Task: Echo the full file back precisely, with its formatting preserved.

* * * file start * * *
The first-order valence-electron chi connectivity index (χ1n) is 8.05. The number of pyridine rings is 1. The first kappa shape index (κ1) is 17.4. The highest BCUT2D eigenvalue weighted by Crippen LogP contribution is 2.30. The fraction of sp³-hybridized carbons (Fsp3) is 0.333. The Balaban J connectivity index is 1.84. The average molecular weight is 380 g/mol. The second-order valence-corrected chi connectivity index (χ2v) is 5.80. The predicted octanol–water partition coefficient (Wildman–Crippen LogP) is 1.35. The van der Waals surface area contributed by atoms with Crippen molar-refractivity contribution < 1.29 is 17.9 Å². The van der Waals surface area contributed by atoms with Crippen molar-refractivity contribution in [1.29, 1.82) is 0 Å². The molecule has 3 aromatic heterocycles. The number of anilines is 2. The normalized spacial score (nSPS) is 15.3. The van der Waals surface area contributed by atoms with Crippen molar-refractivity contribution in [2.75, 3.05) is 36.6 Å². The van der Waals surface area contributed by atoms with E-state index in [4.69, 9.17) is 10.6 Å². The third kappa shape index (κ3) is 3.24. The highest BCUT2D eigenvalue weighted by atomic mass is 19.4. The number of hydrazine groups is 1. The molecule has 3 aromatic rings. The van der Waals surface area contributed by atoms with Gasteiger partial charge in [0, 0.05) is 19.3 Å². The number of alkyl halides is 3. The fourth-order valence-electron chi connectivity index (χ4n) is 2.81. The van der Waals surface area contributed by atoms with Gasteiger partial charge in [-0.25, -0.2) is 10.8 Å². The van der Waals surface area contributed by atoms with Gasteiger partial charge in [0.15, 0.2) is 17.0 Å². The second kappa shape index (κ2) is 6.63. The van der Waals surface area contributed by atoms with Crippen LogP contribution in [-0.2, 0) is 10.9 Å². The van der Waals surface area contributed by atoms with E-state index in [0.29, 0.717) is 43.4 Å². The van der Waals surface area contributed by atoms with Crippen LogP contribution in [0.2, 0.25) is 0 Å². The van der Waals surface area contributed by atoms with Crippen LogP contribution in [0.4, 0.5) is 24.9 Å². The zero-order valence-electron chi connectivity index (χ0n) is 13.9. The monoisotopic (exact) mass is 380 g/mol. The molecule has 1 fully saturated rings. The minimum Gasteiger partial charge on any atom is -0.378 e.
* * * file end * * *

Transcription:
The first-order valence-electron chi connectivity index (χ1n) is 8.05. The number of pyridine rings is 1. The first kappa shape index (κ1) is 17.4. The highest BCUT2D eigenvalue weighted by Crippen LogP contribution is 2.30. The fraction of sp³-hybridized carbons (Fsp3) is 0.333. The Balaban J connectivity index is 1.84. The average molecular weight is 380 g/mol. The second-order valence-corrected chi connectivity index (χ2v) is 5.80. The predicted octanol–water partition coefficient (Wildman–Crippen LogP) is 1.35. The van der Waals surface area contributed by atoms with Crippen molar-refractivity contribution < 1.29 is 17.9 Å². The van der Waals surface area contributed by atoms with Crippen molar-refractivity contribution in [1.29, 1.82) is 0 Å². The molecule has 3 aromatic heterocycles. The number of anilines is 2. The normalized spacial score (nSPS) is 15.3. The van der Waals surface area contributed by atoms with Crippen molar-refractivity contribution in [2.75, 3.05) is 36.6 Å². The van der Waals surface area contributed by atoms with E-state index in [4.69, 9.17) is 10.6 Å². The third kappa shape index (κ3) is 3.24. The highest BCUT2D eigenvalue weighted by atomic mass is 19.4. The number of hydrazine groups is 1. The molecule has 3 aromatic rings. The van der Waals surface area contributed by atoms with Gasteiger partial charge in [0, 0.05) is 19.3 Å². The number of alkyl halides is 3. The fourth-order valence-electron chi connectivity index (χ4n) is 2.81. The van der Waals surface area contributed by atoms with Gasteiger partial charge in [-0.25, -0.2) is 10.8 Å². The van der Waals surface area contributed by atoms with Gasteiger partial charge in [0.15, 0.2) is 17.0 Å². The second kappa shape index (κ2) is 6.63. The van der Waals surface area contributed by atoms with Crippen LogP contribution in [-0.2, 0) is 10.9 Å². The van der Waals surface area contributed by atoms with E-state index in [0.29, 0.717) is 43.4 Å². The van der Waals surface area contributed by atoms with Crippen LogP contribution in [0.2, 0.25) is 0 Å². The van der Waals surface area contributed by atoms with Crippen LogP contribution in [0.4, 0.5) is 24.9 Å². The zero-order valence-electron chi connectivity index (χ0n) is 13.9. The monoisotopic (exact) mass is 380 g/mol. The molecule has 1 fully saturated rings. The minimum Gasteiger partial charge on any atom is -0.378 e.